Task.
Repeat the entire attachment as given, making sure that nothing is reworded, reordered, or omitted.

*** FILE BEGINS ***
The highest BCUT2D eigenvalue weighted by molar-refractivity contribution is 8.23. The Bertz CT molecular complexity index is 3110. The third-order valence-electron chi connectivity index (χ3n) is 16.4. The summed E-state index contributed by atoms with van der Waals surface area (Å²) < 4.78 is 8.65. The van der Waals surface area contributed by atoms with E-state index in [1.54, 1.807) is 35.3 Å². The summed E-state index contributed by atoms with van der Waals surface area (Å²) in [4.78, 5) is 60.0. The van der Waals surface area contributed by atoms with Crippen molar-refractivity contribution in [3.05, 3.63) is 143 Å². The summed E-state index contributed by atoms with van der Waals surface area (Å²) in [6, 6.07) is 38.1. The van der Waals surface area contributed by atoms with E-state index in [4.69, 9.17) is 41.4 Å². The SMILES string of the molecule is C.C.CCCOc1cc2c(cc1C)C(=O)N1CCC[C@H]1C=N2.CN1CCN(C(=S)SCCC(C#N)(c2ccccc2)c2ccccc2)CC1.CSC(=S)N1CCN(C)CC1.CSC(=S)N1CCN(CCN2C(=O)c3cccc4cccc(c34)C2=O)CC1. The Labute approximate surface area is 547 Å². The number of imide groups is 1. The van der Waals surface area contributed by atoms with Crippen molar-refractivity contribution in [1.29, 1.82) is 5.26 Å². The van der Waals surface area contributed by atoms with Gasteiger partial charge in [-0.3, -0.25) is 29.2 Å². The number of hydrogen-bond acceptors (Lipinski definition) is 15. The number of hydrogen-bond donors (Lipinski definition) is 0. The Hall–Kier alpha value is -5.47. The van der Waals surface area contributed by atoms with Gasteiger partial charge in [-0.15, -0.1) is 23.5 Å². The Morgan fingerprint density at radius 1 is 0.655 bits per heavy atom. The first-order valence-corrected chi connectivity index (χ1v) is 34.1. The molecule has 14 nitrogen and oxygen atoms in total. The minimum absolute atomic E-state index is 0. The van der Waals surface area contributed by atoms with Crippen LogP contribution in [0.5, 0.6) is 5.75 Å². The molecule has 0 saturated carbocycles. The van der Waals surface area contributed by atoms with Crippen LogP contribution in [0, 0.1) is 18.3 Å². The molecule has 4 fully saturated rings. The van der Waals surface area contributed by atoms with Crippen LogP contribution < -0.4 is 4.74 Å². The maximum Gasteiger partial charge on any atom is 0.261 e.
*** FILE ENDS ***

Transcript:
The highest BCUT2D eigenvalue weighted by molar-refractivity contribution is 8.23. The Bertz CT molecular complexity index is 3110. The third-order valence-electron chi connectivity index (χ3n) is 16.4. The summed E-state index contributed by atoms with van der Waals surface area (Å²) < 4.78 is 8.65. The van der Waals surface area contributed by atoms with E-state index in [1.54, 1.807) is 35.3 Å². The summed E-state index contributed by atoms with van der Waals surface area (Å²) in [4.78, 5) is 60.0. The van der Waals surface area contributed by atoms with Crippen molar-refractivity contribution in [3.05, 3.63) is 143 Å². The summed E-state index contributed by atoms with van der Waals surface area (Å²) in [6, 6.07) is 38.1. The van der Waals surface area contributed by atoms with E-state index in [4.69, 9.17) is 41.4 Å². The SMILES string of the molecule is C.C.CCCOc1cc2c(cc1C)C(=O)N1CCC[C@H]1C=N2.CN1CCN(C(=S)SCCC(C#N)(c2ccccc2)c2ccccc2)CC1.CSC(=S)N1CCN(C)CC1.CSC(=S)N1CCN(CCN2C(=O)c3cccc4cccc(c34)C2=O)CC1. The Labute approximate surface area is 547 Å². The number of imide groups is 1. The van der Waals surface area contributed by atoms with Crippen molar-refractivity contribution in [1.29, 1.82) is 5.26 Å². The van der Waals surface area contributed by atoms with Gasteiger partial charge in [-0.3, -0.25) is 29.2 Å². The number of hydrogen-bond acceptors (Lipinski definition) is 15. The number of hydrogen-bond donors (Lipinski definition) is 0. The Hall–Kier alpha value is -5.47. The van der Waals surface area contributed by atoms with Gasteiger partial charge in [-0.15, -0.1) is 23.5 Å². The Morgan fingerprint density at radius 1 is 0.655 bits per heavy atom. The first-order valence-corrected chi connectivity index (χ1v) is 34.1. The molecule has 14 nitrogen and oxygen atoms in total. The minimum absolute atomic E-state index is 0. The van der Waals surface area contributed by atoms with Crippen LogP contribution in [0.5, 0.6) is 5.75 Å². The molecule has 0 saturated carbocycles. The van der Waals surface area contributed by atoms with Crippen LogP contribution in [0, 0.1) is 18.3 Å². The molecule has 4 fully saturated rings. The van der Waals surface area contributed by atoms with Crippen LogP contribution < -0.4 is 4.74 Å². The maximum Gasteiger partial charge on any atom is 0.261 e.